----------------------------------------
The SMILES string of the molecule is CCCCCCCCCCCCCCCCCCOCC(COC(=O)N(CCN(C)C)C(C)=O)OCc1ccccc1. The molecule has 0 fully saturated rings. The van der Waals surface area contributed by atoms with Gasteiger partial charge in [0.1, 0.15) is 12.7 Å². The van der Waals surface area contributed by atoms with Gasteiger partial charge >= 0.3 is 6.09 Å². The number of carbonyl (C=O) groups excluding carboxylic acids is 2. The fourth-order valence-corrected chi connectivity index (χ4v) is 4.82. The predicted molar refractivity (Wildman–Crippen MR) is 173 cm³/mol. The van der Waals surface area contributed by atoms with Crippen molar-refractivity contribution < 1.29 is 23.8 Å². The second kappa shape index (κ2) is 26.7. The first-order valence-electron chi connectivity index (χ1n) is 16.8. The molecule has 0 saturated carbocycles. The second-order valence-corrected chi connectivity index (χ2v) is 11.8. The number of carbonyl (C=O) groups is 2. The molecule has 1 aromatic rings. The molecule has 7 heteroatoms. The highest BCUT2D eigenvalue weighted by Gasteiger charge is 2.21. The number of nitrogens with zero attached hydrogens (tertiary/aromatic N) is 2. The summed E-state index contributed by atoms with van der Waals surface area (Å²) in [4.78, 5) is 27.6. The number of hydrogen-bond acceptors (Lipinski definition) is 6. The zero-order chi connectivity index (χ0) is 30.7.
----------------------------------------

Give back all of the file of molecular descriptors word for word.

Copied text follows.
The SMILES string of the molecule is CCCCCCCCCCCCCCCCCCOCC(COC(=O)N(CCN(C)C)C(C)=O)OCc1ccccc1. The molecule has 0 fully saturated rings. The van der Waals surface area contributed by atoms with Gasteiger partial charge in [0.1, 0.15) is 12.7 Å². The van der Waals surface area contributed by atoms with Gasteiger partial charge >= 0.3 is 6.09 Å². The number of carbonyl (C=O) groups excluding carboxylic acids is 2. The fourth-order valence-corrected chi connectivity index (χ4v) is 4.82. The predicted molar refractivity (Wildman–Crippen MR) is 173 cm³/mol. The van der Waals surface area contributed by atoms with Crippen molar-refractivity contribution < 1.29 is 23.8 Å². The second kappa shape index (κ2) is 26.7. The first-order valence-electron chi connectivity index (χ1n) is 16.8. The molecule has 0 saturated carbocycles. The second-order valence-corrected chi connectivity index (χ2v) is 11.8. The number of carbonyl (C=O) groups is 2. The molecule has 1 aromatic rings. The molecule has 7 heteroatoms. The highest BCUT2D eigenvalue weighted by Gasteiger charge is 2.21. The number of nitrogens with zero attached hydrogens (tertiary/aromatic N) is 2. The summed E-state index contributed by atoms with van der Waals surface area (Å²) in [4.78, 5) is 27.6. The number of hydrogen-bond acceptors (Lipinski definition) is 6. The zero-order chi connectivity index (χ0) is 30.7.